The island makes a sharp elbow jab into the Atlantic. A long, vacant stretch of beach, then a wide swath and a turn. You can see the waves crashing on the shoals out to sea. Paul walks out as far as he can and the tide closes in behind him. He turns, wading, before getting stuck out there. Nesting birds gather here, sea turtles nest here. Some years we've seen the flotsam and jetsam of shipwrecks, some years the garbage of surf fishermen and tourists.
And shells. Lots and lots of shells. In the early years of coming here, I couldn't resist them, picking up as many as I could (the National Park Service allows two gallons of unoccupied shells per person per trip). Some visits, I am more selective, tossing away smaller and less-than-perfect shells for better and bigger ones as I walk along. On this island I have found a greater variety of shells, more perfect specimens than any place I have ever been. Whelks of all sizes, helmets, moon shells, olives, scotch bonnets, pen shells, turkey wings. We've collected treasures of all kinds: sea urchins, snail shells, augers, crab shells, driftwood, sea glass.
This year there are fewer shells, fewer of the larger ones, fewer of the perfect ones. Still I can't resist looking, gathering. This year I have a new companion in my treasure hunt.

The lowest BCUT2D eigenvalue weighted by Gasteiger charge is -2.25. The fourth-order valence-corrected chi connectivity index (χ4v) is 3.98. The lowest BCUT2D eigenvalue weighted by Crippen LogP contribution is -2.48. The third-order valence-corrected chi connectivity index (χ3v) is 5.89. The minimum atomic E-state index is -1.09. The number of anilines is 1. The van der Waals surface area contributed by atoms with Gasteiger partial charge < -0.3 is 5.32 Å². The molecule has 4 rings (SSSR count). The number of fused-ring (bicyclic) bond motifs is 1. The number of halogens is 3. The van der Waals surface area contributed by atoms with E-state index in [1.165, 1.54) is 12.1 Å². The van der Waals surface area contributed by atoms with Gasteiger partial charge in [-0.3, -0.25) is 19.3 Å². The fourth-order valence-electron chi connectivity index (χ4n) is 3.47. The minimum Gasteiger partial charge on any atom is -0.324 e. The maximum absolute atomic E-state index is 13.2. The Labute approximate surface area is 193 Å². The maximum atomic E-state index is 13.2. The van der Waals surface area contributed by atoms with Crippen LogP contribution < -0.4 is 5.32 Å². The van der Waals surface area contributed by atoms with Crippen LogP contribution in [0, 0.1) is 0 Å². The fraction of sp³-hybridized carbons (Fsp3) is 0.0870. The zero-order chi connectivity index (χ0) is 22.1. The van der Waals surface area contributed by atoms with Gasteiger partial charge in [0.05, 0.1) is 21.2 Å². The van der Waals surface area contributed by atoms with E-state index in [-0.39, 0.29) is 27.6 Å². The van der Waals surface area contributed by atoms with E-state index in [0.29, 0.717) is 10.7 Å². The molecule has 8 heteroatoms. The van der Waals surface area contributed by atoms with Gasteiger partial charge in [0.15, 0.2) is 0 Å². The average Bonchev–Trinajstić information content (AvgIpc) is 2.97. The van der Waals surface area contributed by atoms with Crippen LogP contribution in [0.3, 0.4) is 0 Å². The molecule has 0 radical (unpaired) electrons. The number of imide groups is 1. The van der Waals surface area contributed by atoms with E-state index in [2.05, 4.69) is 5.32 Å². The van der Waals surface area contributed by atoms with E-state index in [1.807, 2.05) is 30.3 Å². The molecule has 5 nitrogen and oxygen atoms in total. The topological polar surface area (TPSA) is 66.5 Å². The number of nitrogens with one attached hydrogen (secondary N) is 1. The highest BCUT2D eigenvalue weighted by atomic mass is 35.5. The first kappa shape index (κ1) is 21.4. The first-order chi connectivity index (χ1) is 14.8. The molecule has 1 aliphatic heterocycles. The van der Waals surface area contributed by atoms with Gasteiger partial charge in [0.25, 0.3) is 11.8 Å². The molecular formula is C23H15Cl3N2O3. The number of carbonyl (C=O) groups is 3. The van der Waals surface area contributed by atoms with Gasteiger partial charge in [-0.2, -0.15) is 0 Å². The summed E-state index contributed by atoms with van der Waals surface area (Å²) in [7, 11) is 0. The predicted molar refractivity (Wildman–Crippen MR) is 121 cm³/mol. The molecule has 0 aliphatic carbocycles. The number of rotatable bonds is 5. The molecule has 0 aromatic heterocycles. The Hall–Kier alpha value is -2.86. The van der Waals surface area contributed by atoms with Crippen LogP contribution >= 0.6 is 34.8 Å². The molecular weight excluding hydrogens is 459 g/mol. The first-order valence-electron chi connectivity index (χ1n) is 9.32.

Before we left the mountains, Owen and Paul went through our coastal guidebook. They examined each photo, Owen asking "What's that?" and Paul patiently naming, explaining, describing. Now, here, she picks up a skate egg case and runs to him, "This was in your book, Daddy!" She finds a pen shell, mistakenly calling it a turkey wing, "Like in your book!"
She finds seagull feathers, horseshoe crab shells, even the intact skull of a bird. I show her a moon shell and suddenly she is finding more--"Look, Mommy, another moon shell!" She's right.
I walk slowly, eyes to the ground, occasionally scanning the beach, my path wandering as I search for only perfect shells. This year I will take home only the perfect shells.
Owen asks me what I'm looking for. "Shells, baby" I say, "Perfect, beautiful shells."
"I'll help you!" And she runs off. She is closer to the ground, she can see better. Quickly she returns to me, her hands full, holding them close to her body. "Look, Mommy! Is this perfect? Is this beautiful?" She shows me: the twist of a broken whelk, the curl of a piece of moon shell, a chip of clamshell the color of sunset. "This one's purple, Mommy! Isn't it beautiful? Isn't it perfect?"
And oh, my, it is. Perfect.